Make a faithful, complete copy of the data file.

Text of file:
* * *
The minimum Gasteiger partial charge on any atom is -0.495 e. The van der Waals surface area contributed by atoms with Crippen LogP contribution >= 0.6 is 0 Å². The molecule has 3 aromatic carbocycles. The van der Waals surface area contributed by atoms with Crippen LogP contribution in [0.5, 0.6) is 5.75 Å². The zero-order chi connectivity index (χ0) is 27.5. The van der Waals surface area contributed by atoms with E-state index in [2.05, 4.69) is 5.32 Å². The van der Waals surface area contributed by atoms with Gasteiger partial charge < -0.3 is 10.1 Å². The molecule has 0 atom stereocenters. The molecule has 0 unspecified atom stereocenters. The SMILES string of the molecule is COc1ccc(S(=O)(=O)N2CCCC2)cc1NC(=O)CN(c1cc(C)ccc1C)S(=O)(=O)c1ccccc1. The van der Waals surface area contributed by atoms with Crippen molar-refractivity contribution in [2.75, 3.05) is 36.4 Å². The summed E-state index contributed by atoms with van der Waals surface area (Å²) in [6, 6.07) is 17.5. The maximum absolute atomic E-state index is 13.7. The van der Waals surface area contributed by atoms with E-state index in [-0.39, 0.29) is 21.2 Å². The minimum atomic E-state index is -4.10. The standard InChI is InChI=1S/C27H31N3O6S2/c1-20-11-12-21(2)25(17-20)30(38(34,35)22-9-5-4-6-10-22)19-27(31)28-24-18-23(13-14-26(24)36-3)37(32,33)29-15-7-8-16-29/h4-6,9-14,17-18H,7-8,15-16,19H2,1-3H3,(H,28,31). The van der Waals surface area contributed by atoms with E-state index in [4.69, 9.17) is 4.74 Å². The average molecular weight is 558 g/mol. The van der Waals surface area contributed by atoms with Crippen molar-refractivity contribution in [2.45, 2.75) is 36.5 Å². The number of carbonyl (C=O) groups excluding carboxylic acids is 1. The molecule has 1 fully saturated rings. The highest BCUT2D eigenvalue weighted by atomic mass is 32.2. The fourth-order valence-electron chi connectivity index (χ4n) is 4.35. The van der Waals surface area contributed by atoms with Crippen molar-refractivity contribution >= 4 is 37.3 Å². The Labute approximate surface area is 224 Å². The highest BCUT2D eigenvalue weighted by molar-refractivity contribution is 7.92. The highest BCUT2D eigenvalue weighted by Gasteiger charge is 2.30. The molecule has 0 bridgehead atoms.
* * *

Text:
The minimum Gasteiger partial charge on any atom is -0.495 e. The van der Waals surface area contributed by atoms with Crippen LogP contribution >= 0.6 is 0 Å². The molecule has 3 aromatic carbocycles. The van der Waals surface area contributed by atoms with Crippen LogP contribution in [0.5, 0.6) is 5.75 Å². The zero-order chi connectivity index (χ0) is 27.5. The van der Waals surface area contributed by atoms with E-state index in [2.05, 4.69) is 5.32 Å². The van der Waals surface area contributed by atoms with Gasteiger partial charge < -0.3 is 10.1 Å². The molecule has 0 atom stereocenters. The molecule has 0 unspecified atom stereocenters. The SMILES string of the molecule is COc1ccc(S(=O)(=O)N2CCCC2)cc1NC(=O)CN(c1cc(C)ccc1C)S(=O)(=O)c1ccccc1. The van der Waals surface area contributed by atoms with Crippen molar-refractivity contribution in [2.75, 3.05) is 36.4 Å². The summed E-state index contributed by atoms with van der Waals surface area (Å²) in [6, 6.07) is 17.5. The maximum absolute atomic E-state index is 13.7. The van der Waals surface area contributed by atoms with E-state index in [-0.39, 0.29) is 21.2 Å². The minimum atomic E-state index is -4.10. The standard InChI is InChI=1S/C27H31N3O6S2/c1-20-11-12-21(2)25(17-20)30(38(34,35)22-9-5-4-6-10-22)19-27(31)28-24-18-23(13-14-26(24)36-3)37(32,33)29-15-7-8-16-29/h4-6,9-14,17-18H,7-8,15-16,19H2,1-3H3,(H,28,31). The van der Waals surface area contributed by atoms with E-state index in [4.69, 9.17) is 4.74 Å². The average molecular weight is 558 g/mol. The van der Waals surface area contributed by atoms with Crippen molar-refractivity contribution in [2.45, 2.75) is 36.5 Å². The number of carbonyl (C=O) groups excluding carboxylic acids is 1. The molecule has 1 fully saturated rings. The highest BCUT2D eigenvalue weighted by atomic mass is 32.2. The fourth-order valence-electron chi connectivity index (χ4n) is 4.35. The van der Waals surface area contributed by atoms with Crippen molar-refractivity contribution >= 4 is 37.3 Å². The Labute approximate surface area is 224 Å². The highest BCUT2D eigenvalue weighted by molar-refractivity contribution is 7.92. The highest BCUT2D eigenvalue weighted by Gasteiger charge is 2.30. The molecule has 0 bridgehead atoms.